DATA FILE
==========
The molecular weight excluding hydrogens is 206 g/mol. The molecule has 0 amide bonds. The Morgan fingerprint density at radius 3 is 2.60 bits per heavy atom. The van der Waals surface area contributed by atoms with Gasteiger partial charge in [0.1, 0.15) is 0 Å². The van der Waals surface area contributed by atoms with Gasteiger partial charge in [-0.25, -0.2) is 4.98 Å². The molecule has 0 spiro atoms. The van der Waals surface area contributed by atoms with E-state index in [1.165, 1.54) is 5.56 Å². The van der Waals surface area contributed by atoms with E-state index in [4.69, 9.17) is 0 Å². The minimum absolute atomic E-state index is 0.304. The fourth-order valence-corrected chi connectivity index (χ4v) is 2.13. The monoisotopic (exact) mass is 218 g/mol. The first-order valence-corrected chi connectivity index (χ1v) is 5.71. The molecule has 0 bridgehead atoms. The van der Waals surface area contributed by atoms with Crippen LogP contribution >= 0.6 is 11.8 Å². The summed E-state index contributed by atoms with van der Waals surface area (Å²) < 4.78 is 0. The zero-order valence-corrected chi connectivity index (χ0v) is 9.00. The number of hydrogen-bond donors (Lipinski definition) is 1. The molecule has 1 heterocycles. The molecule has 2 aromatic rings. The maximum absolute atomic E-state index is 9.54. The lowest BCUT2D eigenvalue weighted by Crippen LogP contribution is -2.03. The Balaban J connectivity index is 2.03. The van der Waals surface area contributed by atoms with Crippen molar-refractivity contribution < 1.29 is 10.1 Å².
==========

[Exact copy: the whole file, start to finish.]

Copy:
The molecular weight excluding hydrogens is 206 g/mol. The molecule has 0 amide bonds. The Morgan fingerprint density at radius 3 is 2.60 bits per heavy atom. The van der Waals surface area contributed by atoms with Gasteiger partial charge in [0.1, 0.15) is 0 Å². The van der Waals surface area contributed by atoms with Gasteiger partial charge in [-0.25, -0.2) is 4.98 Å². The molecule has 0 spiro atoms. The van der Waals surface area contributed by atoms with E-state index in [1.165, 1.54) is 5.56 Å². The van der Waals surface area contributed by atoms with E-state index in [4.69, 9.17) is 0 Å². The minimum absolute atomic E-state index is 0.304. The fourth-order valence-corrected chi connectivity index (χ4v) is 2.13. The monoisotopic (exact) mass is 218 g/mol. The first-order valence-corrected chi connectivity index (χ1v) is 5.71. The molecule has 0 bridgehead atoms. The van der Waals surface area contributed by atoms with Crippen LogP contribution >= 0.6 is 11.8 Å². The summed E-state index contributed by atoms with van der Waals surface area (Å²) < 4.78 is 0. The zero-order valence-corrected chi connectivity index (χ0v) is 9.00. The number of hydrogen-bond donors (Lipinski definition) is 1. The molecule has 1 heterocycles. The molecule has 2 aromatic rings. The maximum absolute atomic E-state index is 9.54. The lowest BCUT2D eigenvalue weighted by Crippen LogP contribution is -2.03. The Balaban J connectivity index is 2.03. The van der Waals surface area contributed by atoms with Crippen molar-refractivity contribution < 1.29 is 10.1 Å².